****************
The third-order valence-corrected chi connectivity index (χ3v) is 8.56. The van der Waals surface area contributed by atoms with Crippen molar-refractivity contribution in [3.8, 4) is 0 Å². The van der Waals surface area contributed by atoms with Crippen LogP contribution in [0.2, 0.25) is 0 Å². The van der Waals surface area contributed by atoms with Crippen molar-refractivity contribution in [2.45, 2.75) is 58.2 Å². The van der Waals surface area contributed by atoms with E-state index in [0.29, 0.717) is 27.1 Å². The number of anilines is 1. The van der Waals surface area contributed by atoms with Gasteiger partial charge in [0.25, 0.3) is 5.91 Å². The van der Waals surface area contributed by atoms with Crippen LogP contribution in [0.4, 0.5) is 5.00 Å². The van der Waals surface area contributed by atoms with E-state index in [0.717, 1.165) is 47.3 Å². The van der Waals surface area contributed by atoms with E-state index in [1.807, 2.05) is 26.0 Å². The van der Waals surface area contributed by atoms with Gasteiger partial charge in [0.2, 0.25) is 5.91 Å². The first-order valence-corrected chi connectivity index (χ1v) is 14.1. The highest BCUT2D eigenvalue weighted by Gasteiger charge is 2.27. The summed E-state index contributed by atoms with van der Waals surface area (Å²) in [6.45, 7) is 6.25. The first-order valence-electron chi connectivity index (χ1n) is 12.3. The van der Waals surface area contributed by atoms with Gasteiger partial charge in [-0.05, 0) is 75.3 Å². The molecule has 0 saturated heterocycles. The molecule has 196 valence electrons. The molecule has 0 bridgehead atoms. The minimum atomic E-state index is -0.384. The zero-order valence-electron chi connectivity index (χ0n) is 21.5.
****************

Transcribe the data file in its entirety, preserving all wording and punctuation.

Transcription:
The third-order valence-corrected chi connectivity index (χ3v) is 8.56. The van der Waals surface area contributed by atoms with Crippen molar-refractivity contribution in [3.8, 4) is 0 Å². The van der Waals surface area contributed by atoms with Crippen LogP contribution in [0.2, 0.25) is 0 Å². The van der Waals surface area contributed by atoms with Crippen molar-refractivity contribution in [2.45, 2.75) is 58.2 Å². The van der Waals surface area contributed by atoms with E-state index in [0.29, 0.717) is 27.1 Å². The number of anilines is 1. The van der Waals surface area contributed by atoms with Gasteiger partial charge in [0.25, 0.3) is 5.91 Å². The van der Waals surface area contributed by atoms with Crippen LogP contribution in [0.4, 0.5) is 5.00 Å². The van der Waals surface area contributed by atoms with E-state index in [0.717, 1.165) is 47.3 Å². The van der Waals surface area contributed by atoms with E-state index in [1.807, 2.05) is 26.0 Å². The van der Waals surface area contributed by atoms with Gasteiger partial charge in [0.2, 0.25) is 5.91 Å². The first-order valence-corrected chi connectivity index (χ1v) is 14.1. The highest BCUT2D eigenvalue weighted by Gasteiger charge is 2.27. The summed E-state index contributed by atoms with van der Waals surface area (Å²) in [6.45, 7) is 6.25. The first-order valence-electron chi connectivity index (χ1n) is 12.3. The van der Waals surface area contributed by atoms with Gasteiger partial charge in [-0.05, 0) is 75.3 Å². The molecule has 0 saturated heterocycles. The molecule has 196 valence electrons. The molecule has 0 bridgehead atoms. The minimum atomic E-state index is -0.384. The zero-order valence-electron chi connectivity index (χ0n) is 21.5.